Click this link (or the image above) to view our StoryMap about the ghosts of UVM and Burlington, VT.
Oral histories and interviews offer firsthand accounts of unique experiences and perspectives of events. For our project, oral histories from the Oral History/Folklore Collection at Special Collections provided memorates, or “firsthand descriptions of personal experiences with the supernatural,”* from UVM students and staff alike.
One of the interviewers also wrote a short essay regarding his study of the paranormal at UVM, which discusses many of the same points that we have addressed in our own research. He touches on the stress-related trauma that is often present on college campuses, and experienced not only by students:
The intense pressure felt in many of the University’s academic departments can be overwhelming unless the staff members have something fun to take their mind off of their usual work…[legends] can more easily be spread in an environment which thrives on alternative entertaining topics, such as ghosts.*
As well, he argues that when examining (supposedly) haunted places, the physical buildings themselves are important to study. Similarly to the scholarly literature we read, he proposes that the age and history of a place matters to its likelihood of being inhabited by ghosts, or at least to the likelihood of it being perceived as haunted. In the case of the Grasse Mount building, he justifies the staff members’ belief in ghosts:
Grasse Mount has been inhabited by many diverse previous owners, and their past presence makes it seem, to the staff members at Grasse Mount at least, all the more likely that their spirits might not have wanted to leave.*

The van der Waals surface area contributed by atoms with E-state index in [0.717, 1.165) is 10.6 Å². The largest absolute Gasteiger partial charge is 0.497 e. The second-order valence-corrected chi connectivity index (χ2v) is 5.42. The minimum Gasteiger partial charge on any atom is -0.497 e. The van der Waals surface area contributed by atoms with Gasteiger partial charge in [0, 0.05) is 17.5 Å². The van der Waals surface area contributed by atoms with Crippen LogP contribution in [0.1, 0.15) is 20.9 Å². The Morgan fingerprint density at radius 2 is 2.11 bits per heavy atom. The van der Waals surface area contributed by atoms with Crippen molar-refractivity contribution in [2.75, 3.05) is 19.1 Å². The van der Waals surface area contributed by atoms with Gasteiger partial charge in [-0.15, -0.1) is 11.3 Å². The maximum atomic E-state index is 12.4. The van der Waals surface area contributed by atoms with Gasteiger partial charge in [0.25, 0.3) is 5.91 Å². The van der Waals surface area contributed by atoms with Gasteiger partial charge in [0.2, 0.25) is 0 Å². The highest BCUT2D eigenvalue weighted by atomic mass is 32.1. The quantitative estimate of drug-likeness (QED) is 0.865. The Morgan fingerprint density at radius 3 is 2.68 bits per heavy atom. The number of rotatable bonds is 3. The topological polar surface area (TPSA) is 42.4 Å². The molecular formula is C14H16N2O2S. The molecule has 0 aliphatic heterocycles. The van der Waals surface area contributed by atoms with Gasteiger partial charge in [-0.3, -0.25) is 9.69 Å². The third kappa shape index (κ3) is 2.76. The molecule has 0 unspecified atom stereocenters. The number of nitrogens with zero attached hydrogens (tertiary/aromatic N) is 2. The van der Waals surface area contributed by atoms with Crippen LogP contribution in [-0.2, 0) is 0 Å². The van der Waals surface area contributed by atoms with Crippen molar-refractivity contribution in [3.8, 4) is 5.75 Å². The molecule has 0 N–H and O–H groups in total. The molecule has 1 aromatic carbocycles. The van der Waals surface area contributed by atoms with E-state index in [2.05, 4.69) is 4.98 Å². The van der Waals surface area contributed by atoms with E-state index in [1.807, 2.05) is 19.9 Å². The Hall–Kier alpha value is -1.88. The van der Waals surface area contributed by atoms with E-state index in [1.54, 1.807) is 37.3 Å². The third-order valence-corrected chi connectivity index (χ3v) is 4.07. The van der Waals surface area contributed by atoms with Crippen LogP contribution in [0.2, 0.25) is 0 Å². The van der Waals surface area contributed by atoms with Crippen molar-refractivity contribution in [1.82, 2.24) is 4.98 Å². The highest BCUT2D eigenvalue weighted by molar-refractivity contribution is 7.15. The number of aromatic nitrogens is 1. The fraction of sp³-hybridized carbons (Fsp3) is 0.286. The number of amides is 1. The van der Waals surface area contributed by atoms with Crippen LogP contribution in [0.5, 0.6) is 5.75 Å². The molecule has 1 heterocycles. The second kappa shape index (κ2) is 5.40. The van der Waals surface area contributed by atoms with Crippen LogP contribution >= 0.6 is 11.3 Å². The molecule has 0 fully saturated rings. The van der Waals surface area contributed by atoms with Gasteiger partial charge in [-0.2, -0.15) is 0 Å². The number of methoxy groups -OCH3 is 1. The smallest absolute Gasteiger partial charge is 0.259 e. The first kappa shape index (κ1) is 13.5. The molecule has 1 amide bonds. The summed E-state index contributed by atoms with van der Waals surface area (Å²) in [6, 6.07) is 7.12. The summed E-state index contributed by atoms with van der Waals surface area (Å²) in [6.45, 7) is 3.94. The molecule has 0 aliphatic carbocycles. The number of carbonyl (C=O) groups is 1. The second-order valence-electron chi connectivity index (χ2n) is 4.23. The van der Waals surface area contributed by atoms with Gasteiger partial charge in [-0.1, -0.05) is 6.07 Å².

The renovation or physical changes to a haunted place also have an effect on the behaviors of the ghosts living there. Also referring to the haunting of Grasse Mount, he claims that since the building had been renovated (in the mid-1980’s), much fewer ghost-related incidents had been reported.
*All quotations from FN85 (1990), Oral History/Folklore Collection, Special Collections, University of Vermont Library.
~Please note that the Play/Pause button for the audio clips are to the left of the white bar, and the smaller white bar on the right is for volume adjustment~
The following audio clips are both from an interview of a student who lived in Converse Hall in the late 1980’s [FN93 (1989), Oral History/Folklore Collection, Special Collections, University of Vermont Library]. In the first clip, he describes how people tried to prove that the ghost of Henry exists, and in the second clip he discusses the creation of legends in different buildings.
For more information about Henry and Converse, see our Converse Hall Case Study.
The next clip is from an interview of a UVM staff member who encountered a ghost at the Counseling and Testing House (also known as Jacobs House) in the late 1960’s [FN87 (1989), Oral History/Folklore Collection, Special Collections, University of Vermont Library]. He describes the incident in great detail.
The following set of clips is from an interview of a UVM staff member who worked at the Grasse Mount building in the early-mid 1980’s [FN85 (1990), Oral History/Folklore Collection, Special Collections, University of Vermont Library].
The first three clips are her descriptions of the two ghosts that she and other staff members had experiences with.